Published on June 2nd, 2017

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Ralph Towell CSU are you ready to go back to schoolGuest Blogger: AgCareers.com University Partner Colorado State University


Ralph Towell was raised in packing houses, watching his mother and father ship beans, cucumbers, and squash to vegetable stores. His father and grandfather started their own produce distribution business. Despite the agricultural family he was born into, there came a point in his professional career where Ralph realized he was making decisions based on his gut and not his expertise: the decision to go back to school.


The agriculture industry continues to shift and change. If you’re working in this field, you may sometimes reach the same point Ralph did and wonder how you can continue to grow in your career. Which leads to the question, “Are you ready to go back to school?” There are many factors that go into a decision to finish your undergraduate degree or continue on to earn a master’s. Here are a few questions (and answers) to help guide your decision-making process.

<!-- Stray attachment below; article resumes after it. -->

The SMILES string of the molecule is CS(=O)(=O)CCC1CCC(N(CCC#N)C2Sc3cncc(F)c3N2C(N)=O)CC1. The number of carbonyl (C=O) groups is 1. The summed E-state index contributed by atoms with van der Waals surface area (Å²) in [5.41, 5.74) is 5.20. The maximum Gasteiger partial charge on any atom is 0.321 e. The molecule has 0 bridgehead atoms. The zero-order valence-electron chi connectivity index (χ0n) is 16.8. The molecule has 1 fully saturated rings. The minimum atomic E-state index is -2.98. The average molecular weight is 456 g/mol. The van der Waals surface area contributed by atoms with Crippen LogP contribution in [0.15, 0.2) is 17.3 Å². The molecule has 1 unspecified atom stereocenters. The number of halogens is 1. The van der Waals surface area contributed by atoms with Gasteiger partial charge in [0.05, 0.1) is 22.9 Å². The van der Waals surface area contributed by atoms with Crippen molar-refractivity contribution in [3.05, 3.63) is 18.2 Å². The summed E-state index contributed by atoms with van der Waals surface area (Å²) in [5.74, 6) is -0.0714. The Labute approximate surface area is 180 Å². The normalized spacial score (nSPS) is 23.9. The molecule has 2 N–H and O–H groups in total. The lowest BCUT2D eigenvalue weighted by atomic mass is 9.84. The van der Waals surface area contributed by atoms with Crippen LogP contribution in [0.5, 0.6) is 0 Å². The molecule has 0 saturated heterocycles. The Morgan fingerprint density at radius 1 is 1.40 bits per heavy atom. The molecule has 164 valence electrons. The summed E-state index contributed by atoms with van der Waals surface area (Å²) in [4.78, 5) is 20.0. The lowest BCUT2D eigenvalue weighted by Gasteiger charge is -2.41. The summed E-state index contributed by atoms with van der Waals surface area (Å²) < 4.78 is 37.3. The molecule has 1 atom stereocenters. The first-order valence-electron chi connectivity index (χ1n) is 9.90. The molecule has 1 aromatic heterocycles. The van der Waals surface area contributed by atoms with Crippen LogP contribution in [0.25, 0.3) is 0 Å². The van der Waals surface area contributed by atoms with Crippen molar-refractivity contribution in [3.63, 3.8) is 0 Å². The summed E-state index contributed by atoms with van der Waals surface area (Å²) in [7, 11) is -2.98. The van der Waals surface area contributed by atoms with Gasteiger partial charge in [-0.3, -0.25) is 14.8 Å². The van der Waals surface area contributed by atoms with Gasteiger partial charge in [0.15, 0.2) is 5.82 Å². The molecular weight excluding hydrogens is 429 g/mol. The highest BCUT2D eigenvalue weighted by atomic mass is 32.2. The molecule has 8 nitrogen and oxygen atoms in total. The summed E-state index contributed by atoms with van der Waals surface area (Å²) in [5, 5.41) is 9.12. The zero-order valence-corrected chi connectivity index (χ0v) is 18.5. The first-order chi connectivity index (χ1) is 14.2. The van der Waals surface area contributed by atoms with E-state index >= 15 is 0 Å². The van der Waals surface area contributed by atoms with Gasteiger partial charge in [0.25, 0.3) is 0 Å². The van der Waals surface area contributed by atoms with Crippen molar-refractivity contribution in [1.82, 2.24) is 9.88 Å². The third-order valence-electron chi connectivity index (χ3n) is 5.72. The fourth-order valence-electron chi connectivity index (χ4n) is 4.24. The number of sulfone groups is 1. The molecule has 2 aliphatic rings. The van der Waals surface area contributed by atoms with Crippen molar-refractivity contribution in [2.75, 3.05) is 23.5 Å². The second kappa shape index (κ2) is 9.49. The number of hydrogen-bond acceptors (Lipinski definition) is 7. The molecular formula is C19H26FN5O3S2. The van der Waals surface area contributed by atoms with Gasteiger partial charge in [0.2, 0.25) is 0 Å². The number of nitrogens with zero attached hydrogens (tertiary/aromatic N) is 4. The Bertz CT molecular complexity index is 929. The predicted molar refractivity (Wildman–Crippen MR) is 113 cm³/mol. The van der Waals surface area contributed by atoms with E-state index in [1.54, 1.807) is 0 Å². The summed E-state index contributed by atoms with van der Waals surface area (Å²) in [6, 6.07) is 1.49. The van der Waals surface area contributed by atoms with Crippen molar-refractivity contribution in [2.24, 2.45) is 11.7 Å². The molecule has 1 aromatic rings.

Published on May 24th, 2017

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how to spot a great boss in an interview - Mark Stewart - Agriculture Future of AmericaGuest Blogger: Mark Stewart, President & CEO of Agriculture Future of America

 watch full movie Logan online

We’ve all heard advice about being prepared for an interview. We know to do our homework on the company; know the individuals we’ll be interviewing with and their roles. We think through situational questions and our responses. We’re prepared to tie our experience to the responsibilities of the role we’re interviewing for. And above all else, we come prepared with questions! But do we go past that in our preparation? How often do we think about doing our own analysis of the company; our own interview of them, and how to spot a great boss? I can tell you from personal experience, and some record of job hopping, that it comes with practice. Not to suggest you have to job hop to figure it out – that’s me learning from my mistakes. Hopefully, you can take this advice as you look towards your next, and perhaps last, interview!

 watch full movie Logan online

How do you spot a great boss and the right fit for you? I’ve tried to simplify what I’ve learned and heard from many mentors over the years it four simple categories.

Published on March 30th, 2017